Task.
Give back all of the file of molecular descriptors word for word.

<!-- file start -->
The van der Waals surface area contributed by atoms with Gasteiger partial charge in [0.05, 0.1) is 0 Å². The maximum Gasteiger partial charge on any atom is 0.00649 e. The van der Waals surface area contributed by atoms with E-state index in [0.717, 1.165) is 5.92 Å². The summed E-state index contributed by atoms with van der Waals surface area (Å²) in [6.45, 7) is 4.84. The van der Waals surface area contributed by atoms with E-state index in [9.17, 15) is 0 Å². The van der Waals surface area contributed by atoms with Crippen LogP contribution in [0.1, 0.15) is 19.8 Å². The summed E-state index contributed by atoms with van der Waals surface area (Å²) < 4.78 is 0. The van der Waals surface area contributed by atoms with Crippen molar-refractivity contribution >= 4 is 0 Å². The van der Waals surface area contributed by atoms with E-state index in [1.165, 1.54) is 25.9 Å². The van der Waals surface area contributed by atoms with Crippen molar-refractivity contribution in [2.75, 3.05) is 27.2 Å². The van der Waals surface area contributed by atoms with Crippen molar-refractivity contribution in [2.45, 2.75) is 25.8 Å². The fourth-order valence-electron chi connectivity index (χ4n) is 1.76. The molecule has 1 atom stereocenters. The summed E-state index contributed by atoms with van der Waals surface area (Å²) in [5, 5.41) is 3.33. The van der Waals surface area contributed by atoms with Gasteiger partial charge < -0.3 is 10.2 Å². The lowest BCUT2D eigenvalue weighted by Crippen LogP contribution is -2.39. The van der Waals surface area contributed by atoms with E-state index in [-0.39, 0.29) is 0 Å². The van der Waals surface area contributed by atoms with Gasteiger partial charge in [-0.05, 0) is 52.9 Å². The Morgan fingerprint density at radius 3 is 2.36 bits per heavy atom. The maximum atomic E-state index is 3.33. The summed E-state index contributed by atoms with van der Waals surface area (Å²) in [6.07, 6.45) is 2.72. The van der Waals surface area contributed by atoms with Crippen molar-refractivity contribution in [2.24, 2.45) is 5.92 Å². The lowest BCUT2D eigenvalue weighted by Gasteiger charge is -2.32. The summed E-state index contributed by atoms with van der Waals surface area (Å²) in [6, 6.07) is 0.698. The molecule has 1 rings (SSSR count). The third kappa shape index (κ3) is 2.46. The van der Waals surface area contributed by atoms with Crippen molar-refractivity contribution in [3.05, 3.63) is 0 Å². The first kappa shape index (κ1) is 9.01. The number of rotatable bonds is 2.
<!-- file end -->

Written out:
The van der Waals surface area contributed by atoms with Gasteiger partial charge in [0.05, 0.1) is 0 Å². The maximum Gasteiger partial charge on any atom is 0.00649 e. The van der Waals surface area contributed by atoms with E-state index in [0.717, 1.165) is 5.92 Å². The summed E-state index contributed by atoms with van der Waals surface area (Å²) in [6.45, 7) is 4.84. The van der Waals surface area contributed by atoms with E-state index in [9.17, 15) is 0 Å². The van der Waals surface area contributed by atoms with Crippen LogP contribution in [0.1, 0.15) is 19.8 Å². The summed E-state index contributed by atoms with van der Waals surface area (Å²) < 4.78 is 0. The van der Waals surface area contributed by atoms with Crippen molar-refractivity contribution >= 4 is 0 Å². The van der Waals surface area contributed by atoms with E-state index in [1.165, 1.54) is 25.9 Å². The van der Waals surface area contributed by atoms with Crippen molar-refractivity contribution in [2.75, 3.05) is 27.2 Å². The van der Waals surface area contributed by atoms with Crippen molar-refractivity contribution in [2.45, 2.75) is 25.8 Å². The fourth-order valence-electron chi connectivity index (χ4n) is 1.76. The molecule has 1 atom stereocenters. The summed E-state index contributed by atoms with van der Waals surface area (Å²) in [5, 5.41) is 3.33. The van der Waals surface area contributed by atoms with Gasteiger partial charge < -0.3 is 10.2 Å². The lowest BCUT2D eigenvalue weighted by Crippen LogP contribution is -2.39. The van der Waals surface area contributed by atoms with E-state index in [-0.39, 0.29) is 0 Å². The van der Waals surface area contributed by atoms with Gasteiger partial charge in [-0.05, 0) is 52.9 Å². The Morgan fingerprint density at radius 3 is 2.36 bits per heavy atom. The maximum atomic E-state index is 3.33. The summed E-state index contributed by atoms with van der Waals surface area (Å²) in [6.07, 6.45) is 2.72. The van der Waals surface area contributed by atoms with Crippen molar-refractivity contribution in [2.24, 2.45) is 5.92 Å². The lowest BCUT2D eigenvalue weighted by Gasteiger charge is -2.32. The summed E-state index contributed by atoms with van der Waals surface area (Å²) in [6, 6.07) is 0.698. The molecule has 1 rings (SSSR count). The third kappa shape index (κ3) is 2.46. The van der Waals surface area contributed by atoms with Crippen molar-refractivity contribution in [3.05, 3.63) is 0 Å². The first kappa shape index (κ1) is 9.01. The number of rotatable bonds is 2.